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Can A Mortgage Company Stop Me From Saving My House?

Not if you file chapter 13. Only a chapter 13 bankruptcy can save a house from foreclosure. The typical manner in which to save real estate from foreclosure is to cure all pre fling arrears through a bankruptcy plan, while making all future monthly mortgage payments on a timely basis. If the debtor is financially able to make the trustee payments, in addition to the monthly mortgage payments, the mortgage company cannot stop a person from saving their property. It is your right under the bankruptcy laws.

A person that files a chapter 13 must make monthly plan or trustee payments, which includes the total mortgage arrears, as of the filing date. However, the debtor may be required to pay additional creditors, as part of the bankruptcy plan. The payments to these additional creditors are based on the debtor’s financial situation and the type of debt that is owed. In other words, if a person has child support arrears, theses arrears must be paid together with the mortgage arrears. Also, the debtor may be required to pay certain income tax liability If the debtor cannot pay all of the required creditors, through the plan, including their mortgage arrears, in addition to paying their monthly mortgage payments directly to the mortgage company, the debtor will be unable to save his house.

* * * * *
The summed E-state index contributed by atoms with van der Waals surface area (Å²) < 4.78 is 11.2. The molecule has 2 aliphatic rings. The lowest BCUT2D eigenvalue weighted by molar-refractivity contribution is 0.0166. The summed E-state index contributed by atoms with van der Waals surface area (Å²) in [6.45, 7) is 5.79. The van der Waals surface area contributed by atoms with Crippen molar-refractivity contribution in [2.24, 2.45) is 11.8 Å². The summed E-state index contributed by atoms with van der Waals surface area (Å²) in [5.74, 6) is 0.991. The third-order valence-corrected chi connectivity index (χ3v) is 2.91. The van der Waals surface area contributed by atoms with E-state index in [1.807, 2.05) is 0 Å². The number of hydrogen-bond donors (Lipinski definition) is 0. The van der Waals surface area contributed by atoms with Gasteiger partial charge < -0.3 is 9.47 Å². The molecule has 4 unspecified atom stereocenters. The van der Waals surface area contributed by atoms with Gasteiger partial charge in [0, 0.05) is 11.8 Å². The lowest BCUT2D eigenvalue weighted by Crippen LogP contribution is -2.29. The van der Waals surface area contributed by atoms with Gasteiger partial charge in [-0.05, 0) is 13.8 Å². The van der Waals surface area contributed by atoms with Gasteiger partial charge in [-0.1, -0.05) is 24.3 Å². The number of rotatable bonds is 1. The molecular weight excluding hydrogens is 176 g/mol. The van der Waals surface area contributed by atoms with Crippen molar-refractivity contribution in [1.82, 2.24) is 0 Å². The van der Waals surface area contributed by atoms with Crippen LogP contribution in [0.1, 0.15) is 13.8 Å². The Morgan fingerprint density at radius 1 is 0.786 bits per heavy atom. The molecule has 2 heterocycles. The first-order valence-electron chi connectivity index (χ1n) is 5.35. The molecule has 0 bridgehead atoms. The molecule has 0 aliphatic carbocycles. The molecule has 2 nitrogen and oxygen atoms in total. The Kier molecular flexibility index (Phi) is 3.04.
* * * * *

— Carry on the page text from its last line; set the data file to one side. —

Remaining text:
In every case, the mortgage company files a proof of claim that should reflect a detailed breakdown of the arrears and total amount due, as of the date of the filing. There are numerous costs and expenses included on the claim, representing the arrears, which may be inaccurate. The court accepts the mortgage company’s claim as accurate and the trustee will pay the amount of the claim. However, if the debtor believes that the claim is inaccurate, he can file an objection and request to reduce the claim amount.

The other atypical manner in which to save a house is by way of a loan modification, through the bankruptcy process. It is possible for a debtor to pursue both a mortgage cure and a loan modification, through their bankruptcy case. There is no bankruptcy law or any other law that can require a mortgage company to enter into a loan modification. Therefore, the loan modification process depends on whether the mortgage company will consent to enter into a loan modification. If the mortgage company will not agree to a loan modification, a debtor can save their house, if possible, by curing the arrears. However, if the mortgage company will not agree to a loan modification and the debtor is unable to cure the arrears, the debtor will be unable to save his house.

Please call NJ bankruptcy expert Robert Manchel at (866) 503-5655 to discuss how bankruptcy protection can save your house from foreclosure.

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